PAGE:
Kyrgyzstan Trip

Reasons for going:

Humanitarian.

Objective:

initiate and support self sustaining private vet practices and develop a replicable model.

Situation:

Kyrgyzstan is one of the poorest countries in Asia and many of the rural population are poverty stricken subsistence farmers. Animals are the wealth and means of survival for these rural populations. But disease is rampant. The most serious infectious animal diseases and many that are transmissible to humans are common here. Examples are Brucellosis, Anthrax, Foot and Mouth, Rabies, Pasteurellosis, PPP.

Animal losses and production losses are crippling and farming systems have reverted since soviet era and are little different from thousands of years ago. There is little understanding of significant diseases, their importance or control, and the National Veterinary school is of very questionable value.

Infrastructure problems are severe. Roads have little or no maintenance. Many irrigation channels vital for productive farming are in disrepair and non functional. Most villages have electricity and some houses do. Power outages occur most days and sometimes last for days and there is no postal or courier service that can be trusted.

Drugs and vaccines are available sometimes, but depending on their source may be fake or of dubious quality.

Corruption is endemic and expected. Little can be achieved without bribery.

There is massive erosion and rapid desertification (my guess is about 30 – 40 thousand tonnes of topsoil go down the Naryn River every day). Land ownership is divided between small privately held lots and extensive lots of common land. This common land about villages is over grassed to the extreme, to the extent that all edible species of plant are almost wiped out.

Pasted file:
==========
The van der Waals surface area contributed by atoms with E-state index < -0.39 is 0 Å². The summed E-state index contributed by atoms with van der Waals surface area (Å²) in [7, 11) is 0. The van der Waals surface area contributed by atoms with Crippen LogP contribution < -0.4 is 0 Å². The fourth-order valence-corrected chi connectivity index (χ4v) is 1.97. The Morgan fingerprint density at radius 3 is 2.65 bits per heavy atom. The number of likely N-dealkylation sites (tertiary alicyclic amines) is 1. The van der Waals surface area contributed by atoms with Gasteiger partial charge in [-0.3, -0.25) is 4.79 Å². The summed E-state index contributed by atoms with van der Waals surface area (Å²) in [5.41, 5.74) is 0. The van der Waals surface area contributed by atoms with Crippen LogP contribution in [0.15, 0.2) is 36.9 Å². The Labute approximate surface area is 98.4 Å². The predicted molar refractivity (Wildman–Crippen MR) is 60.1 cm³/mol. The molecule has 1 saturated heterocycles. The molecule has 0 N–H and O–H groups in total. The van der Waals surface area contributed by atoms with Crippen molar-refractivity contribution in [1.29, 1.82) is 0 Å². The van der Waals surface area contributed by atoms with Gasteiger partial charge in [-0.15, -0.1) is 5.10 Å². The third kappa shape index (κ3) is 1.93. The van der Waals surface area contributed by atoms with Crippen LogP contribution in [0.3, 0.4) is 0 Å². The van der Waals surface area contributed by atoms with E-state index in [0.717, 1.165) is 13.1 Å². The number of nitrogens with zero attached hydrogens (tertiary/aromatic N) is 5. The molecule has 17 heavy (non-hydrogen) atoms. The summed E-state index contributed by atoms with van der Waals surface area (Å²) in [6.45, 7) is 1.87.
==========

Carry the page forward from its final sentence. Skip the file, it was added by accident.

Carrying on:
There is no coherent attempt to manage pasture and certainly no attempt to achieve regeneration or reseeding on common lands.

There seems to be no use of arid land farming knowledge with the exception of irrigation of some river flats.

There is no apparent use of tree cropping for animal fodder and there is almost no use of fertilizers including animal waste. Most animal waste is used as fuel.

Wolf predation of livestock is significant. Livestock must be corralled at night and guarded. The use of electric fences (solar) and solar night lights provided by the Trust, have been partially successful as a deterrent.

Quality of animal feed both fresh and stored is often very poor. The Trust has promoted and provided seed for Sanfoin and Chicory in an effort to improve feed quality, especially in the area of available protein and digestibility.

The trust has tried to teach the skills of silage making, on a small scale using hand dug pits and hand tools.

Because of the long hard winters. 5 to 6 months of winter with temperatures sometimes reaching – 40 degrees C. Housing of livestock is essential. Many of these buildings are completely inadequate and poorly designed for ventilation, shelter and removal of effluent. Poor hygiene is a major issue and common cause of stock losses.

Opportunities:

  • The valley floors are generally incredibly fertile with potential for NZ style dairy farming technology, subject to requirement for winter housing and feedpads.

  • The potential to increase farm production in this country is amazing

  • The use of a large scale demonstration farms may be the fastest way to improve the farming systems.

  • The trusts current approach is to use bottom up, micro enterprise style projects, which they have found effective elsewhere. The project to set up veterinary practices is one of these.

  • The biggest need is for education, and both farmers and vets are pleading for help.

Progress so far:

Four veterinary practices have now been set up. Equipment, drugs, supervision and training have been provided.

Future needs:

These practices need ongoing training, support and monitoring to see if this model is successful.

  • The trust’s desire, is to establish a further four practices this year if finances allow.

  • A trustee will need to return to Kyrgyzstan to monitor progress and establish new practices.

  • Gareth Morgan will again match donations dollar for dollar.